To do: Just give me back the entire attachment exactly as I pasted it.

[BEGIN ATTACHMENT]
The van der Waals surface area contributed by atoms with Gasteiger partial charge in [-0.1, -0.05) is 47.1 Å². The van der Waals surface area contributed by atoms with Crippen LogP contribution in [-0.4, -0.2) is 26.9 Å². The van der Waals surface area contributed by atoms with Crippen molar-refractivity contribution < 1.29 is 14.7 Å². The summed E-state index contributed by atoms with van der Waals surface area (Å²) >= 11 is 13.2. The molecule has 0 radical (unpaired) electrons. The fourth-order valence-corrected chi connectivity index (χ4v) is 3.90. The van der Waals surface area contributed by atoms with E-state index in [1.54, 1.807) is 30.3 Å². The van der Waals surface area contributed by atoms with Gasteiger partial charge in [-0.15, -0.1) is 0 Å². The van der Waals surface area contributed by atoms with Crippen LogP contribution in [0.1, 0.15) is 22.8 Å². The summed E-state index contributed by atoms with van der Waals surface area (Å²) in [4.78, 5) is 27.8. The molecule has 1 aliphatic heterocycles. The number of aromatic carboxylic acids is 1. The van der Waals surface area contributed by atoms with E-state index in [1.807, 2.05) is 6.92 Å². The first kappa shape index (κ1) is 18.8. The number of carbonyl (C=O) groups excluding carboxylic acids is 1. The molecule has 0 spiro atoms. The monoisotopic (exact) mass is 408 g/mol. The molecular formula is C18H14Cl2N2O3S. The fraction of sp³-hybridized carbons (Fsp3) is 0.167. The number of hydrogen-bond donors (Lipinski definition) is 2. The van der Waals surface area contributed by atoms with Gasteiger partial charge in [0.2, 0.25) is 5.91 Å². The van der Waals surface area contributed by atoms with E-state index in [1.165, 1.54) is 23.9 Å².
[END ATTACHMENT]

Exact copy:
The van der Waals surface area contributed by atoms with Gasteiger partial charge in [-0.1, -0.05) is 47.1 Å². The van der Waals surface area contributed by atoms with Crippen LogP contribution in [-0.4, -0.2) is 26.9 Å². The van der Waals surface area contributed by atoms with Crippen molar-refractivity contribution < 1.29 is 14.7 Å². The summed E-state index contributed by atoms with van der Waals surface area (Å²) >= 11 is 13.2. The molecule has 0 radical (unpaired) electrons. The fourth-order valence-corrected chi connectivity index (χ4v) is 3.90. The van der Waals surface area contributed by atoms with E-state index in [1.54, 1.807) is 30.3 Å². The van der Waals surface area contributed by atoms with Gasteiger partial charge in [-0.15, -0.1) is 0 Å². The van der Waals surface area contributed by atoms with Crippen LogP contribution in [0.1, 0.15) is 22.8 Å². The summed E-state index contributed by atoms with van der Waals surface area (Å²) in [4.78, 5) is 27.8. The molecule has 1 aliphatic heterocycles. The number of aromatic carboxylic acids is 1. The van der Waals surface area contributed by atoms with E-state index in [1.807, 2.05) is 6.92 Å². The first kappa shape index (κ1) is 18.8. The number of carbonyl (C=O) groups excluding carboxylic acids is 1. The molecule has 0 spiro atoms. The monoisotopic (exact) mass is 408 g/mol. The molecular formula is C18H14Cl2N2O3S. The fraction of sp³-hybridized carbons (Fsp3) is 0.167. The number of hydrogen-bond donors (Lipinski definition) is 2. The van der Waals surface area contributed by atoms with Gasteiger partial charge in [0.2, 0.25) is 5.91 Å². The van der Waals surface area contributed by atoms with E-state index in [1.165, 1.54) is 23.9 Å².